Carlin’s Daniel Ricciardo emerged from the Hockenheimring still leading the British F3 International Series championship, despite not managing to finish better than fourth in either race.
A maiden win for Walter Grubmuller in race two saw him move into second place while Nick Tandy rode out a difficult weekend that left him placed third. Late entrant Marcus Ericsson is fourth after adding a win in the opening race to his victory in race two at Rockingham last weekend.
Qualifying: veteran van der Zander does his stuff
During Friday’s round seven qualifying session Hockenheim veteran Renger van der Zande of Hitech posted the fastest lap time of the season at 1:32.965.
The 23-year-old Dutchman was the only driver break the 1:33 barrier with the help of his Mercedes-powered Dallara. He was also half a second inside this year’s F3 Euro Series pole time.
Daniel Ricciardo was second and Raikkonen Robertson’s Marcus Ericsson third. Max Chilton in ninth was the highest-placed Brit in fourth while Riki Christodoulou was ninth and last weekend’s round three victor, Nick Tandy of JTR Mygale, tenth.
In Saturday’s round eight qualifying Hitech celebrated a second pole position with Austrian driver Walter GrubmÃ¼ller topping the timesheets on 1:34.451. This time Van der Zande went second fastest to lock out the front row for the team.
Carlin team-mates Daniel Ricciardo and Max Chilton were third and fourth fastest with Brits Christodoulou seventh, Wayne Boyd ninth, Tandy 10th and Jay Bridger 11th.
Round seven: Eriksson snatches his chance for victory
Marcus Ericsson scored his second successive victory in Saturday’s race after leading almost from the start of the race. The Swede made an excellent start from third, beating pole-sitter van der Zander and championship leader Daniel Ricciardo to the first corner.
He went on to lead all the way to the chequered flag, with Walter Grubmuller beating Ricciardo to the final podium step, leaving second-place Van der Zande to regret the first-lap error which cost him his second British F3 win.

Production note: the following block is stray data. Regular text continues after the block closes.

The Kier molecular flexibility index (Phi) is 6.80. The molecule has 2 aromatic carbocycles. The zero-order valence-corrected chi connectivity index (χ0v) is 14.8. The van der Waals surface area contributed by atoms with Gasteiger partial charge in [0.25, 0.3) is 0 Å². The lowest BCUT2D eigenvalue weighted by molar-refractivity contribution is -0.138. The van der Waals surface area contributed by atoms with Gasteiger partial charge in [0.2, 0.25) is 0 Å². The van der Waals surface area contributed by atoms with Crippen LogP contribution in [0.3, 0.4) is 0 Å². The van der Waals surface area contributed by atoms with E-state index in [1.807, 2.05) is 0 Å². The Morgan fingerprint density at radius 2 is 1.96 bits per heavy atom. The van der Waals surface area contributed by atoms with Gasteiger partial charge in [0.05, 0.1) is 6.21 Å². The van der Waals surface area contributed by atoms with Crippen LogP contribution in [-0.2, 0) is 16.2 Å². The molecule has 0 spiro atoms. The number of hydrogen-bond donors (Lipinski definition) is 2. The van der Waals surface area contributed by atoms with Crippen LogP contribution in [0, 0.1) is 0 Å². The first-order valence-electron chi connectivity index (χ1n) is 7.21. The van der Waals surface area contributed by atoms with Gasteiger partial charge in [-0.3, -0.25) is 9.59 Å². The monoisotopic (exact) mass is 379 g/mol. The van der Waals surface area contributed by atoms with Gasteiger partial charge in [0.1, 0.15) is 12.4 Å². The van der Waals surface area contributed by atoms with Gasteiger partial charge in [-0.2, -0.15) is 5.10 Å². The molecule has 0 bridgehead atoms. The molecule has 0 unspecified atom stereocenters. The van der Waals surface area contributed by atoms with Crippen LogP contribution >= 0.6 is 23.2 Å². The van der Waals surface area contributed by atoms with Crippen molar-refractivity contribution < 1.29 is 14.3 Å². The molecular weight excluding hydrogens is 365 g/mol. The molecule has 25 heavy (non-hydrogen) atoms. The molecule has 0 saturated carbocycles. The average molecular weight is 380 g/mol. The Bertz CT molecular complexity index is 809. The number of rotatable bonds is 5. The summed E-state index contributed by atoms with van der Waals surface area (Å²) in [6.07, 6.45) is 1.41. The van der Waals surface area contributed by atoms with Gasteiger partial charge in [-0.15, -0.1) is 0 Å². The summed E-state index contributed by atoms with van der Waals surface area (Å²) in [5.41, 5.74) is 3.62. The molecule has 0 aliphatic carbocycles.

Eriksson said: “By mid point I pulled a gap on Renger, but then I made a silly, silly mistake into the hairpin and he overtook me, so I had to fight back at the next corner. I did it, thank goodness, because otherwise I would have been very disappointed.”
Chilton was fifth and Boyd eighth, with Bridger 11th and Henry Arundel 13th.
Christodoulou lasted less than a full lap after being caught up in a three-car collison at the outset. Tandy had a poor start and got away last, eventually finishing eighth before being excluded for a technical infringement following the accidental blockage of an air intake.
Round eight: Grubmuller breaks his duck
Walter GrubmÃ¼ller may be the most experienced of the series competitors but today was his maiden win – earned with a commanding lights-to-flag lead.
Despite a treacherous damp track the Austrian did not put a wheel wrong, and crossed the line a second clear of his team-mate van der Zande, to score a one-two for Hitech Racing. Canadian Robert Wickens was a close third for the Carlin Motorsport team.
GrubmÃ¼ller, now second in the championship, said: “It’s excellent. This was a real team effort after all the misery we went through last year. We knew we would be quick here. I’m really happy; the team really deserves it.”
It was an unpredictable race with several spinners in the early laps and quite a few more finding their cars ill-suited to the damp conditions.
Hitech was the exception to this rule with GrubmÃ¼ller snatching the lead at the off ahead of Ericsson who overhauled Chilton early on to stick like glue to GrubmÃ¼ller’s tail for five laps, falling back as the track dried.
Van der Zande pushed past Ericsson for second and was able to hang on to his team-mate’s tail for the remaining 12 laps.
The battle for third provided the highlight of a thrilling race, as cars fought and collided in the bid to secure the third podium slot. Chilton ran third for several laps until Canada’s Robert Wickens seized the position with an audacious move up his inside.
Next lap Chilton had to pit with a broken wheel which forced him down to 16th while Boyd was caught up in the same accident and was forced into retirement with a damaged rear wing.
Tandy was promoted to fourth by the incident with the driver right on the leading trio’s tail for three laps before spinning away his chances of victory. “I was trying too hard to win and I spun right around,” he said afterwards.
He finished sixth, one behind highest-placed British driver Christodoulou. Henry Arundel was ninth, National Class contender Daniel McKenzie tenth overall and winner of his class.